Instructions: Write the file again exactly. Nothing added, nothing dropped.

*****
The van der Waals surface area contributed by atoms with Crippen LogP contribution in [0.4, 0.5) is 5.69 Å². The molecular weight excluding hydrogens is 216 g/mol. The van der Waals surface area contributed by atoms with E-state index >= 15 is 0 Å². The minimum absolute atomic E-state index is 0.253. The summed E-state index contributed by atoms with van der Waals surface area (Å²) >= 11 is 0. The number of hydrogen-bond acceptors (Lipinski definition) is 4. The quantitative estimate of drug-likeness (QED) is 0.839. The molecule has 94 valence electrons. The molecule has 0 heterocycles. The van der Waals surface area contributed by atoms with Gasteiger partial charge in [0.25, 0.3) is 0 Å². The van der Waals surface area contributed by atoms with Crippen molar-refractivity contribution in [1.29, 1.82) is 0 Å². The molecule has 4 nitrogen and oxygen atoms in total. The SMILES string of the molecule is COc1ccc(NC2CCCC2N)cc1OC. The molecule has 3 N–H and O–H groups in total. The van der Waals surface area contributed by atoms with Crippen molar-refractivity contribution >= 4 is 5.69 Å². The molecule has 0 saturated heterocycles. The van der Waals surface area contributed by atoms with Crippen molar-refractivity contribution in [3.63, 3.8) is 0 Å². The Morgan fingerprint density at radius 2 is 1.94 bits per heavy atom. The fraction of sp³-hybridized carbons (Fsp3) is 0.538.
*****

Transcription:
The van der Waals surface area contributed by atoms with Crippen LogP contribution in [0.4, 0.5) is 5.69 Å². The molecular weight excluding hydrogens is 216 g/mol. The van der Waals surface area contributed by atoms with E-state index >= 15 is 0 Å². The minimum absolute atomic E-state index is 0.253. The summed E-state index contributed by atoms with van der Waals surface area (Å²) >= 11 is 0. The number of hydrogen-bond acceptors (Lipinski definition) is 4. The quantitative estimate of drug-likeness (QED) is 0.839. The molecule has 94 valence electrons. The molecule has 0 heterocycles. The van der Waals surface area contributed by atoms with Gasteiger partial charge in [0.25, 0.3) is 0 Å². The van der Waals surface area contributed by atoms with Crippen molar-refractivity contribution in [1.29, 1.82) is 0 Å². The molecule has 4 nitrogen and oxygen atoms in total. The SMILES string of the molecule is COc1ccc(NC2CCCC2N)cc1OC. The molecule has 3 N–H and O–H groups in total. The van der Waals surface area contributed by atoms with Crippen molar-refractivity contribution >= 4 is 5.69 Å². The molecule has 0 saturated heterocycles. The van der Waals surface area contributed by atoms with Crippen molar-refractivity contribution in [3.63, 3.8) is 0 Å². The Morgan fingerprint density at radius 2 is 1.94 bits per heavy atom. The fraction of sp³-hybridized carbons (Fsp3) is 0.538.